Peter Roux

by Ryan Salinetti

Peter Roux was first featured on The Nice Niche in January, 2013....

I have so many questions regarding your recent residency in Iceland... But I can't seem to get past, "So, you went to Iceland...." -- Please tell us about your journey.....

My residency took place at The Baer Art Center, a very small visual art program located in northern Iceland,  The area is remote, about 5 hours north of Reykjavik by car.  The closest town is Hofsos, a small fishing village with a population of about 150.  I was awarded one of only 10 residency spots given each year at Baer to artists from around the world—five for the month of June, and five for July of each calendar year.  So, I was among four other artists from different parts of the world, for about 29 days total.  The other artists hailed from Denmark, Germany, Japan and Seattle.  It is an extremely small program, and as a result very competitive.

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The only residency requirement was to create work.  Each artist was supplied with a well-lit private studio space and an attached private sleeping residence, and fed all meals (which were wonderful: a combination of traditional Icelandic cuisine and comfort foods, all created by an in-house chef!)  Additionally, regularly-planned excursions to different locations/destinations/sites of interest were offered, most of which were hosted by the Baer Art Center director, Steinunn Jonsdottir.  On the final full day of the month-long residency, we five artists hung a show of work created during the month, and the one-evening event was well-attended by over 200 local residents (many of whom came a far distance to see the exhibit).

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I began my journey by spending a few days in Reykjavik, just prior to traveling to Baer.  Once at Baer, I remained in that area until the end of the month, when I returned to Reykjavik and flew home to Boston.  

Iceland holds a beautiful, but stark, landscape. Very few trees.  Muted colors, rocky soil, and majestic mountains that start at your feet.  Glaciers populate the country in specific spots, but also lush green farmland is a norm during the warmer months.  In June, the temp averages about 50 F, and the sun never fully sets.  As a result, I probably slept about 3 hours per night...yet never felt truly fatigued (that is, until I arrived home, when my body clock saw night and I slept for four days straight).  All of the artist residents would find themselves working at odd hours, our minds thinking it was sometime in the afternoon....even at 2am.  It was a bit surreal, and wonderfully new.

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The Art Center is located on a large working horse farm.  The ocean borders the farm on one side, mountains on the other.  We faced Greenland to the north. Two-thirds of the Icelandic population of 320,000 live in and around Reykjavik, so the area where we were seemed to have more horses and sheep than people.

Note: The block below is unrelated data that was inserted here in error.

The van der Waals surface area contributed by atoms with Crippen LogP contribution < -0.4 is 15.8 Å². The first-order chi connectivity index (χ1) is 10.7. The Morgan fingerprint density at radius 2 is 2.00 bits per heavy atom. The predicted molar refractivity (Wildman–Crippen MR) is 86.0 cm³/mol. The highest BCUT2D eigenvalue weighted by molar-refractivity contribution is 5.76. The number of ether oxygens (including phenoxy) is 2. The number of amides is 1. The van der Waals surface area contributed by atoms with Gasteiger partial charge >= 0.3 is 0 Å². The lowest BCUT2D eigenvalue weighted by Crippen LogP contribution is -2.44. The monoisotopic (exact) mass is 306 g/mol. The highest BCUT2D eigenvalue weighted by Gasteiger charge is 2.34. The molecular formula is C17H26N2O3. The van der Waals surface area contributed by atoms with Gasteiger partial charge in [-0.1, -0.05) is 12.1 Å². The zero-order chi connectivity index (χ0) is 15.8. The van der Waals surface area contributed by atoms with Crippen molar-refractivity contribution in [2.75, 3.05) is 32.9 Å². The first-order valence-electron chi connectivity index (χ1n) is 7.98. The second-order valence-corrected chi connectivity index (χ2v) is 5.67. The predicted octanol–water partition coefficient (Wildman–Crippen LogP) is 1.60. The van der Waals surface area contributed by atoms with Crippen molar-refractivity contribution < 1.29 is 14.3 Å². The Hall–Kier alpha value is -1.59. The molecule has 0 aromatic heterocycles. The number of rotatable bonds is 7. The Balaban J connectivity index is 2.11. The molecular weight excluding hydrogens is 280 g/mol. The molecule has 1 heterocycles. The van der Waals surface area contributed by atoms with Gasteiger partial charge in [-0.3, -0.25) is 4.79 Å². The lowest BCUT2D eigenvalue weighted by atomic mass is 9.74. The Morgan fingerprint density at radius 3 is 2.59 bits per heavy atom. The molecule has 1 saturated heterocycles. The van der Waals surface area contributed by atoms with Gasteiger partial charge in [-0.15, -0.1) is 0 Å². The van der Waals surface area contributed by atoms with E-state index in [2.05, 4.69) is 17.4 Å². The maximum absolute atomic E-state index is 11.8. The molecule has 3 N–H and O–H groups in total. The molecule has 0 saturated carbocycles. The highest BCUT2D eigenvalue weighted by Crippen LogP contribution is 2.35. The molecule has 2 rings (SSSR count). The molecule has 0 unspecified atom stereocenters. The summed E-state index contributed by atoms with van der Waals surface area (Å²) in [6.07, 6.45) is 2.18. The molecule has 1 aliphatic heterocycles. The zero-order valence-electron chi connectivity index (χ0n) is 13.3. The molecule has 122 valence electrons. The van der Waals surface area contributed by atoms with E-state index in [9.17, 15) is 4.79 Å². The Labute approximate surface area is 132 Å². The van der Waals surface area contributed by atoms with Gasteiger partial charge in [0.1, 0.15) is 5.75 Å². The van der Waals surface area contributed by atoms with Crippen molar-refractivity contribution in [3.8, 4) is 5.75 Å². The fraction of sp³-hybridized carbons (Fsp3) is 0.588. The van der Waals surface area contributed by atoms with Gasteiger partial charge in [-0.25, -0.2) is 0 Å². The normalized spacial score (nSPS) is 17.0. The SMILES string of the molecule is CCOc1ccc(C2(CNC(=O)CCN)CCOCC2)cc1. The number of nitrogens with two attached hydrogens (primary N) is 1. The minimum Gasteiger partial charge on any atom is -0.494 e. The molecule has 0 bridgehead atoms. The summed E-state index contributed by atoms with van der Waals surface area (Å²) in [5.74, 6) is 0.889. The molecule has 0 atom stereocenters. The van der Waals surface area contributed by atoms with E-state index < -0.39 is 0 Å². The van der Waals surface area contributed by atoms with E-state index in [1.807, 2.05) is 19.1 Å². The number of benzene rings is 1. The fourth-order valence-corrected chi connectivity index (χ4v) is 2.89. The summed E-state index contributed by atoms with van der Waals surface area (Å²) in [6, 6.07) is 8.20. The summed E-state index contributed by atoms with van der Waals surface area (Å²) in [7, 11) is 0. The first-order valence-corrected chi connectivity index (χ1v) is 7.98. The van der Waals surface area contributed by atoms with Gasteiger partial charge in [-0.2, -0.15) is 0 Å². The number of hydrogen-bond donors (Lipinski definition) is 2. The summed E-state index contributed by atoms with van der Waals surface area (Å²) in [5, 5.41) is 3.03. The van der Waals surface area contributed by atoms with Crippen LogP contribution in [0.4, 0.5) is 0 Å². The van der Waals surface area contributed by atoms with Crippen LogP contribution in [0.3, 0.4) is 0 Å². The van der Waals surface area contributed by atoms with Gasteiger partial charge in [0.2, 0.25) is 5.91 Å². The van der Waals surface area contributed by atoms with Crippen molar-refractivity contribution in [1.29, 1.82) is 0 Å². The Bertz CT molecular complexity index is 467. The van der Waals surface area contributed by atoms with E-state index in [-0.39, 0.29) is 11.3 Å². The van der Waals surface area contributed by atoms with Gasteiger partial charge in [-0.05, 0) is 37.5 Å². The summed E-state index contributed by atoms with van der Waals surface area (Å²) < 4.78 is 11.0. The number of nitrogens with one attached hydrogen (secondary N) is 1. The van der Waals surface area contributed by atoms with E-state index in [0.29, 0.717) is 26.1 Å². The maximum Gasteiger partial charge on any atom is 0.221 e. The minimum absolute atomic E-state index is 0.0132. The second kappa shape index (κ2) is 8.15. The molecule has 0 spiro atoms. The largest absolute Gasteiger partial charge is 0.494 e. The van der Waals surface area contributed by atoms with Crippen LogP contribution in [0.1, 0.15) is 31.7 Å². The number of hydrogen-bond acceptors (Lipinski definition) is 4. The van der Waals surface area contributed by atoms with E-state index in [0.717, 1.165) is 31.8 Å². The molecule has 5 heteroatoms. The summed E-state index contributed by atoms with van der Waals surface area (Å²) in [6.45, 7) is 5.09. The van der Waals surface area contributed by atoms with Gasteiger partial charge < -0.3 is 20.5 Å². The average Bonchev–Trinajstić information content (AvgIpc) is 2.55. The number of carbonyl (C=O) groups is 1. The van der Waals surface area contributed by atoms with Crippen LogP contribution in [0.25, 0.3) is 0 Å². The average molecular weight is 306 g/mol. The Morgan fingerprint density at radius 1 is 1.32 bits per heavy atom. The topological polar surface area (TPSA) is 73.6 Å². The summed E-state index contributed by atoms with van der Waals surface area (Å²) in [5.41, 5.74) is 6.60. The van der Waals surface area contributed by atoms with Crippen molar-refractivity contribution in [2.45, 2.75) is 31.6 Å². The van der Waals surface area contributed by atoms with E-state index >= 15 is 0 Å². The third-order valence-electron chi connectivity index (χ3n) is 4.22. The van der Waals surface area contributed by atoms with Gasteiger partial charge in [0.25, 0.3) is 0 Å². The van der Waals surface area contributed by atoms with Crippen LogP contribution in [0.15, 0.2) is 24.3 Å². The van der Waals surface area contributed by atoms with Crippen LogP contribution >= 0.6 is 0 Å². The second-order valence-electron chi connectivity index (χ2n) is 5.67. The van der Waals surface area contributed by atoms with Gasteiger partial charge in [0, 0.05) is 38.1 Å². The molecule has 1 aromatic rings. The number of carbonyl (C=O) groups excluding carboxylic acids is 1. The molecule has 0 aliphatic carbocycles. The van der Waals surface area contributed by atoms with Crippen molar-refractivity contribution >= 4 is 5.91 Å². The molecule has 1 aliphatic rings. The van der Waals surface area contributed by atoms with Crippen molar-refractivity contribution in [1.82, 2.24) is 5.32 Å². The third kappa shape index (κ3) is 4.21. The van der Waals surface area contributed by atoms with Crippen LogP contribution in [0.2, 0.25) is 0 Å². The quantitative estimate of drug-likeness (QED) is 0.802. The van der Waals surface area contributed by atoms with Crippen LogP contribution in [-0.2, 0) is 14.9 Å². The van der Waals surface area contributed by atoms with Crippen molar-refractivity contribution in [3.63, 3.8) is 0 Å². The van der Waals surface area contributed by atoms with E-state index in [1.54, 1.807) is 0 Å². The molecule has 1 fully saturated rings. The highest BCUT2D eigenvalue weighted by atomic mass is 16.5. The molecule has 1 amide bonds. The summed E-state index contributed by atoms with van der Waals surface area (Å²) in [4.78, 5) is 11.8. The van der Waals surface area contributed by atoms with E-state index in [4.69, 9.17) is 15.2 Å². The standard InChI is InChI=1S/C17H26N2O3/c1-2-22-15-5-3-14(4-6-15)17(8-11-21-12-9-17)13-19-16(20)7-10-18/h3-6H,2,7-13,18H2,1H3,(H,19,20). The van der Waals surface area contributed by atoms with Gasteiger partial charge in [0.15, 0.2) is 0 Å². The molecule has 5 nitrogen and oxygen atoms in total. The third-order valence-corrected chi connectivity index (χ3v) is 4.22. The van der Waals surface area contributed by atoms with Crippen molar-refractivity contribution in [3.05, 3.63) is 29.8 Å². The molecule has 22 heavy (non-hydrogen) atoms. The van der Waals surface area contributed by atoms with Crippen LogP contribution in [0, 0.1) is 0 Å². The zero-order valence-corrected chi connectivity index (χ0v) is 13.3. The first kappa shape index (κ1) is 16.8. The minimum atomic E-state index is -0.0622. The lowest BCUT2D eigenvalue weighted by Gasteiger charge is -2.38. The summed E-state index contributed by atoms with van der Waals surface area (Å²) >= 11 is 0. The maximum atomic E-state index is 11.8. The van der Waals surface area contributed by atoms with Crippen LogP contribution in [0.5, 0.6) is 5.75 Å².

The people: a bit quiet and reserved at first, but authentically warm when approached. One of the friendliest places I've ever visited.  Most everyone speaks English.  Wonderful contemporary culture- visually, musically.

I spent my days much like this:  wake up sometime around 7, step into the studio to work after grabbing coffee and breakfast from the lounge area at the end of the building, then break around 12:30 and walk over to the main house for a communal dinner meal.  After the meal, back to my studio for more work, and a long walk or hike somewhere in the area to break up the studio time (sometimes these would last the remainder of the day). More studio, a light communal dinner around 7pm, some laptop time, maybe more studio...then realizing it is 3 am and time for bed.  Then, up again at 7am and repeat.  On excursion days, we might be out for the entire day visiting other towns or places of interest, or just part of the varied.  We were a small enough group that we all could make improvised plans as we went. Steinunn, one of the kindest and most generous people I have ever met (particularly in the art world) was always so accommodating and helpful.  As you can imagine, we became like a small family.

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My work took two roads, as it always seems to do: landscape and abstracts.  The landscapes reflect the minimalism of the country- sparse, simple and direct- while the abstracts seemed to respond by wanting to be layered.  The body of work still continues in my studio.

My biggest visual take-away from the trip: the whiteness of the light in Iceland.  So north that the light seems cooler, whiter.  Colors looked a bit different.  It's a theme in this body of work...both landscape and abstract. The light back here at home is a harsh yellow by comparison.

The Art Center website:

My blog from the trip, where you can find more writing and work images:  


Currently up until Dec 19:  Hvitt Dagar: White Days at Fetherston Gallery, Seattle, Washington
Previous show:  A Fog of Spirits: work from an Iceland artist residency at Bryant Street Gallery, Palo Alto California

Upcoming:  January 2014 solos show at The Umstead Hotel Gallery in Cary, North Carolina